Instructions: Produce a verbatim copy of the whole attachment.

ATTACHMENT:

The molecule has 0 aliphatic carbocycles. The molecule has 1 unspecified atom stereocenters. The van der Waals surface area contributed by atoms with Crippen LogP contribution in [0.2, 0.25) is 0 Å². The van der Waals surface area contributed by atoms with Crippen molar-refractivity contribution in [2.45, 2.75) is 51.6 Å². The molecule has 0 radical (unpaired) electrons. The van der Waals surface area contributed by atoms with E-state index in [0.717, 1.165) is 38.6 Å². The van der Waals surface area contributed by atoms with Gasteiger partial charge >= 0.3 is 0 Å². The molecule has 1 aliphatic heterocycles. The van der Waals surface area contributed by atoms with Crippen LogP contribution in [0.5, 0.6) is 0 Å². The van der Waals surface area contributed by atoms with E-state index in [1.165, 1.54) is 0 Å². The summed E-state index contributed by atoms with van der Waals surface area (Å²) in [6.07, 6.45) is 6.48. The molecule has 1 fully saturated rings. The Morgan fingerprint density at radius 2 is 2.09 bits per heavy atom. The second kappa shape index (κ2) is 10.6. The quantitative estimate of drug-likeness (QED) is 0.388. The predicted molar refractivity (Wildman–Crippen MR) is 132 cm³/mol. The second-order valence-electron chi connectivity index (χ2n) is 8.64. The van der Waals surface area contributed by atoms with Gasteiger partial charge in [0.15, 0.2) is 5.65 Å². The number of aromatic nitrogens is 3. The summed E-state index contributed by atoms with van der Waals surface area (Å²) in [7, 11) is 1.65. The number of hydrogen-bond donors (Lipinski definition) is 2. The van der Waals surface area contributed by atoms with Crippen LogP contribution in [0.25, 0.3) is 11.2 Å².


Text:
The molecule has 0 aliphatic carbocycles. The molecule has 1 unspecified atom stereocenters. The van der Waals surface area contributed by atoms with Crippen LogP contribution in [0.2, 0.25) is 0 Å². The van der Waals surface area contributed by atoms with Crippen molar-refractivity contribution in [2.45, 2.75) is 51.6 Å². The molecule has 0 radical (unpaired) electrons. The van der Waals surface area contributed by atoms with E-state index in [0.717, 1.165) is 38.6 Å². The van der Waals surface area contributed by atoms with Gasteiger partial charge >= 0.3 is 0 Å². The molecule has 1 aliphatic heterocycles. The van der Waals surface area contributed by atoms with Crippen LogP contribution in [0.5, 0.6) is 0 Å². The van der Waals surface area contributed by atoms with E-state index in [1.165, 1.54) is 0 Å². The summed E-state index contributed by atoms with van der Waals surface area (Å²) in [6.07, 6.45) is 6.48. The molecule has 1 fully saturated rings. The Morgan fingerprint density at radius 2 is 2.09 bits per heavy atom. The second kappa shape index (κ2) is 10.6. The quantitative estimate of drug-likeness (QED) is 0.388. The predicted molar refractivity (Wildman–Crippen MR) is 132 cm³/mol. The second-order valence-electron chi connectivity index (χ2n) is 8.64. The van der Waals surface area contributed by atoms with Gasteiger partial charge in [0.15, 0.2) is 5.65 Å². The number of aromatic nitrogens is 3. The summed E-state index contributed by atoms with van der Waals surface area (Å²) in [7, 11) is 1.65. The number of hydrogen-bond donors (Lipinski definition) is 2. The van der Waals surface area contributed by atoms with Crippen LogP contribution in [0.25, 0.3) is 11.2 Å².